SILVER CREEK - The name Isabella Crowell could be heard throughout the assembly in the Silver Creek School auditorium and be seen on a sea of pink shirts on Thursday afternoon.
It marked part one of the Cut for a Cure, which Silver Creek students and staff put together for a 1-year-old girl with a rare form of childhood cancer. The girls varsity basketball team takes part in Pink Out The Gym every year, but this year is for Isabella. This year those pink shirts are for Isabella. This year the money they raise is for Isabella. This year the community is working hard to help Isabella fight.
The Advisors of Natural Helpers Kelli Gorman, Beth Miller, Emily and Linda Berek put this event together.
OBSERVER Photo by Jasmine Willis
Top: Silver Creek English teacher Christian Charles (center) waits his turn to get his Cut for a Cure.
OBSERVER Photo by Lisa Monacelli
Above: Silver Creek social studies teacher Jason Waterman gets his Cut for a Cure.
Isabella's mother, Rebecca Schafer, said she is impressed and amazed by the complete outpouring of strangers who are doing this for her little girl.
Schafer said the money being donated to her daughter will help considerably with transportation and hospital costs.
"Isabella is an incredibly strong little girl, very loving, always hugging and kissing and saying 'I love you'," she said. "After everything she is going through she is still such a beautiful little girl."
Schafer recalled how she got a phone call no parent ever wants to get. She was told in April 2013 her daughter had a rare form of childhood soft tissue cancer.
"Nothing can prepare you to hear those words, your child has cancer," she said. "It felt like the floor just dropped out from under me, and it was all very overwhelming."
Isabella's father, Jim Crowell is a member of the Volunteer Fire Department in Sheridan. Schafer said she didn't even know what to say.
Schafer has another daughter, 5-year-old Natasha Kemp, who has been a great big sister.
"She has always been the little mommy," she said. "She loves her little sister."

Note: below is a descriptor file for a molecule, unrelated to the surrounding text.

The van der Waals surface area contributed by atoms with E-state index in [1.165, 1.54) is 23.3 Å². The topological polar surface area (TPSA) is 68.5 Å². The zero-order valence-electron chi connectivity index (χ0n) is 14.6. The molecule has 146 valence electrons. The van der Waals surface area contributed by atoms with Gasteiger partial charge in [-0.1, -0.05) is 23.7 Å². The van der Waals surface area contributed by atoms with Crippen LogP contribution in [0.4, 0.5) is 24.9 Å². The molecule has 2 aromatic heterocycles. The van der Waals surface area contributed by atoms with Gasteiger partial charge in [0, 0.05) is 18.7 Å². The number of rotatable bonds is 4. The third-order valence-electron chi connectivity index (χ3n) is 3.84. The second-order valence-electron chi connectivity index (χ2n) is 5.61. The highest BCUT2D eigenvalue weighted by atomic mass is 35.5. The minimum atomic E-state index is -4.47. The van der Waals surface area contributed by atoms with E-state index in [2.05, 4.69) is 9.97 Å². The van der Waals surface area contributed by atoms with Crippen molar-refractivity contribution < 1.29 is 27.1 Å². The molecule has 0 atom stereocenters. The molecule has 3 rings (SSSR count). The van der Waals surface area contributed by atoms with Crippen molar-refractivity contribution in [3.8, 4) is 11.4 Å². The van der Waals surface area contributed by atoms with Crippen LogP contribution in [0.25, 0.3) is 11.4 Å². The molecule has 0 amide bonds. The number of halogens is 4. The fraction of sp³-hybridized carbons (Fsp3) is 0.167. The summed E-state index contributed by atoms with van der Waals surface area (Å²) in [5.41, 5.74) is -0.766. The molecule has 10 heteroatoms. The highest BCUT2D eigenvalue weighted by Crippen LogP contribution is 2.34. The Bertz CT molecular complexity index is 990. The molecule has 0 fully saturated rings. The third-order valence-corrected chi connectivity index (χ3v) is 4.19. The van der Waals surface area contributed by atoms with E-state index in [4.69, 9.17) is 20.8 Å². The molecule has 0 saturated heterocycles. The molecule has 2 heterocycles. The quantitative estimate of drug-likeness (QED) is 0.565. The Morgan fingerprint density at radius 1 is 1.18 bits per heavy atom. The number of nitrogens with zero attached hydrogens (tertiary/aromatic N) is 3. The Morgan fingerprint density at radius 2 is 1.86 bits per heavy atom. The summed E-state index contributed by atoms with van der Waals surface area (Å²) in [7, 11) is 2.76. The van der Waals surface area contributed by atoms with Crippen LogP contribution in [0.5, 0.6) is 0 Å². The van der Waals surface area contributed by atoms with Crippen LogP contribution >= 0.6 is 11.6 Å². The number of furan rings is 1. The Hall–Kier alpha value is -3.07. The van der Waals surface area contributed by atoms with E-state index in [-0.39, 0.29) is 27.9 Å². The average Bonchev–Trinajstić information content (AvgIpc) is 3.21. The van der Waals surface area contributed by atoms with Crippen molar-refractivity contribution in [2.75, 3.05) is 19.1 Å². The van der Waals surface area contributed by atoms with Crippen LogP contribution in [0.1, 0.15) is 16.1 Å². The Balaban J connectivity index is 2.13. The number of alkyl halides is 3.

Schafer said she worried about how to tell her older daughter.
"How do you tell your 5-year-old that her sister has cancer," she said.
High School Principal Jim Klubek announced to the crowd this was a bittersweet assembly.
"It is fantastic for all of us to come together and help one of our own," he said. "We are going to do everything in our power to help this little girl."
Klubek said in just the afternoon part of the event they already raised $3,805 for Isabella.
"When you're on chemo it decreases your immune system," Schafer said. "When you have an infant who is going through chemo you have to be very careful, we can't wait to make up for lost time."
Schafer said Isabella has never been to the beach or been able to play in the snow, so she is looking forward to throwing a big party for her second birthday May 9, and the next winter.
"She learned how to walk in the hospital," she said. "She will have to have scans her whole life, but she will be done with chemo in February."
Schafer said Isabella is her hero and she is impressed with her positive outlook.
"It is hard enough to go through this when you're an adult, but they have had a whole life," she said. "This is the only life Isabella has ever known; she doesn't know a life without needles."
Schafer said for this school to be willing to do this for her family when there are no ties is impressive.
"Strangers have done such nice things, simple things, like cut off a balloon and give it to Isabella at the hospital," she said. "I think there is so much negative in the world we just don't see the positive, but this makes me feel like there is hope for humanity."
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